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  1. #1
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    Camera for Fat Biking?

    I'm just curious on the setup that you guys use.

    Being new to the scene it seems like fat biking and photography goes 1 on 1 with each other.

    It just happens that photography is my main hobby. I currently shoot a Nikon D500 with a 70-200VRII, Nikon 17-55 2.8, and other lens as my main set up. So yes it's a very heavy setup. I use a Lowpro Flipside 300 camera bag so it's well protected but I still worry that is I take a spill there will be damage. I get that I can take it easy but on snow/ice it's going to happen.

    I used my cellphone yesterday but going from a dslr to a cell is just meh lol.

    I'm thinking of a quality small P&S. On the lines of a Sony R100 or one of Canons 1" sensored P&S.

    cell shots here
    Camera for Fat Biking?-20180209_162528.jpg
    Camera for Fat Biking?-20180209_162323-1-.jpg
    Last edited by Tyr-Sog; 02-10-2018 at 09:38 AM.
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  2. #2
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    I use a Ricoh GR (APS-C sensor, fixed 28mm-e lens). Previous camera was the first version of the Sony RX100, which is a great little camera as well though the Ricoh is a step up in image quality.

    Camera for Fat Biking?-1166639d1510274626-daily-fatbike-pic-thread-gr001-3607_wozo-pond-1024.jpg

  3. #3
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    Yeah, I thought about the Ricoh or a used Nikon Coolpix A for it's APS-C sized sensor but I'm just worried about the fix lens being limiting at times.

    I know Canon just released a new APS-C sized PowerShot G1 X Mark III but at $1300 it's a pretty big risk. I'm not sure on it's size either. It may be pretty big.

    I've also seen the full-framed Sony RX1 going used for under $1000 now which I'm highly interested in. The IQ is amazing but again it has the big front lens so there's a risk and it's fixed. Plus is it much smaller than Sonys FF mirroless cameras? I don't know.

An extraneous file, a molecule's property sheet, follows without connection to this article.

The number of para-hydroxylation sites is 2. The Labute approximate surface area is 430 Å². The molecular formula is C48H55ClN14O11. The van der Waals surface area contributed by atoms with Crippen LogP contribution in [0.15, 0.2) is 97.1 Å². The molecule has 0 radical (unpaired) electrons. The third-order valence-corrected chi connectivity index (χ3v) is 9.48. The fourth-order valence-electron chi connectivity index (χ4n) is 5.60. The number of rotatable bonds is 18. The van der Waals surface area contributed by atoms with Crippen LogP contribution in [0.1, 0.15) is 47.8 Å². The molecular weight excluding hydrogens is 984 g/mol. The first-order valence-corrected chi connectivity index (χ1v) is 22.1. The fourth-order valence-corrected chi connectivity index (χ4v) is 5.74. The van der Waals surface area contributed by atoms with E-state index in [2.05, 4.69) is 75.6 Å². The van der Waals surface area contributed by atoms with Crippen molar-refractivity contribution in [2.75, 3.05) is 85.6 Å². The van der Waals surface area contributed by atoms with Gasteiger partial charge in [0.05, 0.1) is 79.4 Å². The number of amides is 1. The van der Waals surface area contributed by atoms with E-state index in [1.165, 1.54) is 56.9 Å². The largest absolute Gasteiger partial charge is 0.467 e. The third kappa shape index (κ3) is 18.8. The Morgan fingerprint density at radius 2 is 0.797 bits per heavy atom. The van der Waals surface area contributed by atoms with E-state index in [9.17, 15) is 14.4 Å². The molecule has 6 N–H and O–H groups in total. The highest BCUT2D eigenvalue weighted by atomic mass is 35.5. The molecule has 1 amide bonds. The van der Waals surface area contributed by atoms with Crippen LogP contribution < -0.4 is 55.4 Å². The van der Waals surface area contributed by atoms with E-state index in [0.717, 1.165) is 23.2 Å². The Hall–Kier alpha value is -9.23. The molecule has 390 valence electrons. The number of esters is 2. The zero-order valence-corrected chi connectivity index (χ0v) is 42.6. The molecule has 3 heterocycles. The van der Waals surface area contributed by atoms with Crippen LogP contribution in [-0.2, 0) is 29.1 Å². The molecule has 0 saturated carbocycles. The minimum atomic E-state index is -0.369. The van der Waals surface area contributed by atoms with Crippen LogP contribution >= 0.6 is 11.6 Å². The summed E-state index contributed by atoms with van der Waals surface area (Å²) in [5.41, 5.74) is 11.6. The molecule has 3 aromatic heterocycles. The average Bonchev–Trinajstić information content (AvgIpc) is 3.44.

Last edited by Tyr-Sog; 02-10-2018 at 07:01 AM.
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  4. #4
    Elitest thrill junkie
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    I mount a go-pro to the handlebars using the metal mounts you can buy on ebay, and then set it to take pictures ever 30 seconds or minute or so, usually get some fantastic shots.Camera for Fat Biking?-44.jpgCamera for Fat Biking?-17155529_10101067929687538_6748835983280998884_n.jpgCamera for Fat Biking?-17016926_10101068095490268_2277070258528518523_o.jpg
    "It's only when you stand over it, you know, when you physically stand over the bike, that then you say 'hey, I don't have much stand over height', you know"-T. Ellsworth

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  5. #5
    aka bOb
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    Interesting thread, I have plus bike cameras dialed but struggle with fat bike cameras.

    I would think some good info could be found or discussed here Photography for mountain bikers - Mtbr.com but probably not fat bike specific.

  6. #6
    FB&H rider
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    What bdundee said - lots of good info there.
    Also, I'd suggest using a frame bag rather than the backpack - a camera will be better protected by the frame in a spill than on your back (properly stowed).
    2016 Trek Farley 5 "Farley"
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  7. #7
    All fat, all the time.
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    Wide angle lens that is fat bike compatible is very important

  8. #8
    since 4/10/2009
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    Quote Originally Posted by bdundee View Post
    Interesting thread, I have plus bike cameras dialed but struggle with fat bike cameras.

    I would think some good info could be found or discussed here Photography for mountain bikers - Mtbr.com but probably not fat bike specific.
    I, too, struggle with fat bike specific cameras. All that rubber is really hard on lenses.

  9. #9
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    Quote Originally Posted by Tyr-Sog View Post
    I've also seen the full-framed Sony RX1 going used for under $1000 now which I'm highly interested in. The IQ is amazing but again it has the big front lens so there's a risk and it's fixed. Plus is it much smaller than Sonys FF mirroless cameras? I don't know.
    I have a RX1. Image quality wise it's perfect but it has its shortcomings, slow AF, the size of the lens, no remote release possibility and the fixed 35mm lens is not for everyone.

    I have cameras of all sizes but sadly I only take my phone (and it's not even a good "camera phone") or a Sony action cam on my rides.

    I will add a compact eventually, still not sure which one. The Panasonic LX15 (LX10) is nice and "more a camera" that the Sony RX100 but missing a viewfinder is an issue outdoor...

  10. #10
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    Canon Powershot G1X Mark II, that I often put in a custom made camera bag I had made for me by Jason Snell from Barking Bear Bagworks in Michigan. I also use a couple of Go Pros.

  11. #11
    i don't give a shift
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    These days, I shoot all my photos with a GoPro Hero 5 Session. Some recent shots: